YOUR MONEY | Be wary of these internet scams

play article
Subscribers can listen to this article

The Covid-19 pandemic, joblessness and the holiday season all give crooks an opportunity to trick consumers.

When people are under financial pressure and have to live frugally they’re more likely to fall for gimmicks about saving or making money.

Often social media platforms like Facebook and WhatsApp are used to put out the bait with clickable links that can download viruses onto your computer or cellphone.

And if you’ve disclosed personal information, it could be used for identity fraud. Here are some of the common scams doing the rounds.


Fraudsters have no qualms about pretending they’re a legitimate charity. While you may think you’re donating to a relief fund, you could actually be giving your credit card or other payment information to a fraudster.

It’s quite easy to use social media to find out more about a charity organisation. Google their name or check on Facebook to see if you can find out how long the charity has been active and what other people have said about it. 

Do your research before you donate money.


You’re asked in a WhatsApp or email message to take part in a survey by a well-known company and offered a chance to win cash.

Usually you have to click on a link where you’ll be asked to answer questions about the company (insurance questions, for example, if they’re pretending to be a life insurer or questions about products if it’s supposedly from a retail chain). 

If you get a message like this, don’t click on any links or share your personal details.

Take a close look at the website or email address of the company doing the survey.

If it’s a scam something won’t make sense – such as a big company suddenly sending communication from a Gmail address or with its name misspelt on the web address.

Some well-known companies do in fact do surveys and this can be confirmed on their websites or with their call centres.

You can also check their official Facebook page or website for communication about promotions and surveys. Make sure your computer and cellphone antivirus software is up to date.  


These messages on social platforms such as Facebook and WhatsApp usually say company X is giving away vouchers or coupons as part of its birthday celebrations.

It usually looks legitimate and because the company, for example a retail store, is actually celebrating its birthday you don’t think twice. Again there’s a fake link to click on.

Don’t do it. Don’t share the post or any personal information. Check the company’s official social media pages or website to see if there really is a lucky draw or competition.


You see a job at a well-known company advertised on Facebook. It seems genuine but they require your personal information plus they charge an admin fee for applications and say you need to pay the money into an account before your application will be considered.

Usually their line is that those who respond fastest are more likely to be considered for the new post. However, big companies don’t use generic websites or Facebook posts to advertise jobs.

Most have an official “careers” page on their website. They also don’t charge for applications.


You receive an email from a retailer or another company supposedly “welcoming” you because you’ve become an online client (or for another reason).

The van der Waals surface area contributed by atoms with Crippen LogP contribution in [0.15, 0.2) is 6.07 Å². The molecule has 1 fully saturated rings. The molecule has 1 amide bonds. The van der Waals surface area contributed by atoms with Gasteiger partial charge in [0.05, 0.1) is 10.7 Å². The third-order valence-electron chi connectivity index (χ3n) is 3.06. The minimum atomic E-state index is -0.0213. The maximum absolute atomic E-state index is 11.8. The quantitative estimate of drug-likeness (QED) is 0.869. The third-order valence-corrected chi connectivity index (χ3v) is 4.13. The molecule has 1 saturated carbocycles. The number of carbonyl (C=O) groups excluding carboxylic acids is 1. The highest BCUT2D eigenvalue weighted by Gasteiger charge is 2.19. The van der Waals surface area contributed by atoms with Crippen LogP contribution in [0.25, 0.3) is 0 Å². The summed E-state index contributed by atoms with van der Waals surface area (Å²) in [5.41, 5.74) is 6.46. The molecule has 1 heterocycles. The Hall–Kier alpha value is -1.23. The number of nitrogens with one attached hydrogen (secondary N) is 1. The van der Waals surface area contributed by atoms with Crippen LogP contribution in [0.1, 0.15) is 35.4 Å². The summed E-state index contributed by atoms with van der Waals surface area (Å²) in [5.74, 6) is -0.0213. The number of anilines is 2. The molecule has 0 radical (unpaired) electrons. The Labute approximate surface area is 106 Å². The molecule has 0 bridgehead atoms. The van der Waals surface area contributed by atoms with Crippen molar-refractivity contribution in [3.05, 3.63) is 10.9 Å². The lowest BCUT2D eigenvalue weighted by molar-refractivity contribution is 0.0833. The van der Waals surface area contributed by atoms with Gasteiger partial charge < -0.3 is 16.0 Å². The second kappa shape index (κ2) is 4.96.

They request your delivery address, contact numbers and other personal information to deliver products specially earmarked for new online clients. 

The offer of free stuff is tempting but, again, don’t click on links or share personal information.

If you’re really interested in the gift, call the company’s call centre – use the phone number on their website and not on the message you’ve received – and check if it is in fact legitimate.


You get a message offering a way for you to quickly settle your debt or restore your bad credit record.

The scammers promise to negotiate with your creditors and settle or consolidate your debt.

Their other line is that any negative information will be removed from your credit report. But they demand quite a hefty sum in return. And once you’ve paid, they disappear.   

If you do need help with debt, you can verify whether someone is a registered debt counsellor on the National Credit Regulator’s (NCR) website.

Registered debt counsellors’ fees are stipulated and they’re not allowed to charge fees in advance.


Cybercriminals use dating sites and social media to strike up conversations with potential victims.

Once they’ve gained your trust, they suddenly need money for some or other reason – it could be a child with a health condition or for an air ticket (or some other expense) to visit you – all the while confessing their love and admiration for you.

You’re asked to pay the money into their account. The rule of thumb when it comes to sending money is preferably don’t send it to someone you’ve never met in person.

Also be careful not to share too much personal information on online dating sites or with people you don’t know. 

Beware when you’re pressured to act quickly to avoid losing out on an offer. This is a tactic used by cybercriminals because they don’t want you to take the time to properly consider the offer. They try to persuade you by sounding concerned that you’re going to be missing out if you don’t act immediately.


- Banks’ websites have information about the latest scams.

- The National Credit Regulator:

- Southern African Fraud Prevention Service:

We live in a world where facts and fiction get blurred
In times of uncertainty you need journalism you can trust. For 14 free days, you can have access to a world of in-depth analyses, investigative journalism, top opinions and a range of features. Journalism strengthens democracy. Invest in the future today. Thereafter you will be billed R75 per month. You can cancel anytime and if you cancel within 14 days you won't be billed. 
Subscribe to News24
Show Comments ()